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February 1, 2009 in The China Beat


Copyright February 1, 2009. Used by permission.


(And What was the Strategy for Dealing with the International Criticism on Human Rights)?

(This is a shortened version of a paper presented at the conference on ““The 2008 Beijing Olympic Games: Public Diplomacy Triumph or Public Relations Spectacle?” organized by the Center on Public Diplomacy, US-China Institute, and Center for International Studies at the University of Southern California, January 29-30, 2009.)

There was a common perception outside China that the Beijing Olympic Games involved a master plan to promote a positive image of China to the outside world and that this was one of the major goals of hosting the Olympic Games, if not the major goal. I want to argue that while there was widespread agreement in China that the Olympics were an excellent opportunity to promote an image of China to the world, the vast majority of the attention and effort was focused on the domestic audience; that there was never a concrete communication strategy for dealing with the human rights issue; and that in both instances, China’s ability to communicate a positive international image was hindered by the domestic political structure.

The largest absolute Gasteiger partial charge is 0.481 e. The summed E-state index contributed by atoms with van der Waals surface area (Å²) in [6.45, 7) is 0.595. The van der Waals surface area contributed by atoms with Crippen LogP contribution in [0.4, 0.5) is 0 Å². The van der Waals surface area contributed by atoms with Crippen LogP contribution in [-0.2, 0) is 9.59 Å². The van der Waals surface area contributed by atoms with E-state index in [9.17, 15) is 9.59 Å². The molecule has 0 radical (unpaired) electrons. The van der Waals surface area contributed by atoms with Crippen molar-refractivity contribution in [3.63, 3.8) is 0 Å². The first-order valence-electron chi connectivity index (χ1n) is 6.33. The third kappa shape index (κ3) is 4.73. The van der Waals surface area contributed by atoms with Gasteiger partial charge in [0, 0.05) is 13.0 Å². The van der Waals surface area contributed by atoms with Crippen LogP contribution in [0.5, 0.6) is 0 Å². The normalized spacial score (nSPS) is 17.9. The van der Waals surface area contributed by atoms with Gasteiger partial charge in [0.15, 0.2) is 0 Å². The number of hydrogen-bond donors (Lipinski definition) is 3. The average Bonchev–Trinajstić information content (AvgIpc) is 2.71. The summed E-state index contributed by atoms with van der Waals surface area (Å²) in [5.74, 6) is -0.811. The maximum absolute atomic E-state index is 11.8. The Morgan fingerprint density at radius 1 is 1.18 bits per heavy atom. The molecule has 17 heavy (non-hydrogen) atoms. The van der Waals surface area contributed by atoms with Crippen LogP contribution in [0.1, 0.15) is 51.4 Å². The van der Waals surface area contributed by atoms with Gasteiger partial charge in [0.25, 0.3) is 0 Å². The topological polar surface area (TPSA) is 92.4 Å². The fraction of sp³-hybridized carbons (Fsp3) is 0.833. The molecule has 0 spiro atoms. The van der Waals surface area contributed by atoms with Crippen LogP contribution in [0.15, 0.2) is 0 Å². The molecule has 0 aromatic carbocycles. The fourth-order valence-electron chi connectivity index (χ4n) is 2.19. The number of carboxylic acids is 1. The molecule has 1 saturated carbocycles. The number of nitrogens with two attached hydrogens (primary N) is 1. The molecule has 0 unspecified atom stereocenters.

The People’s Olympics

Many Western journalists and Amnesty International accused China of failing to keep its promises with respect to its human rights record. But China had not made any such promises, and if journalists had read chapter five of my recent book, Beijing’s Games, they would have known that there was a big internal debate about even the one sentence about human rights that was made in China’s bid presentation in 2001.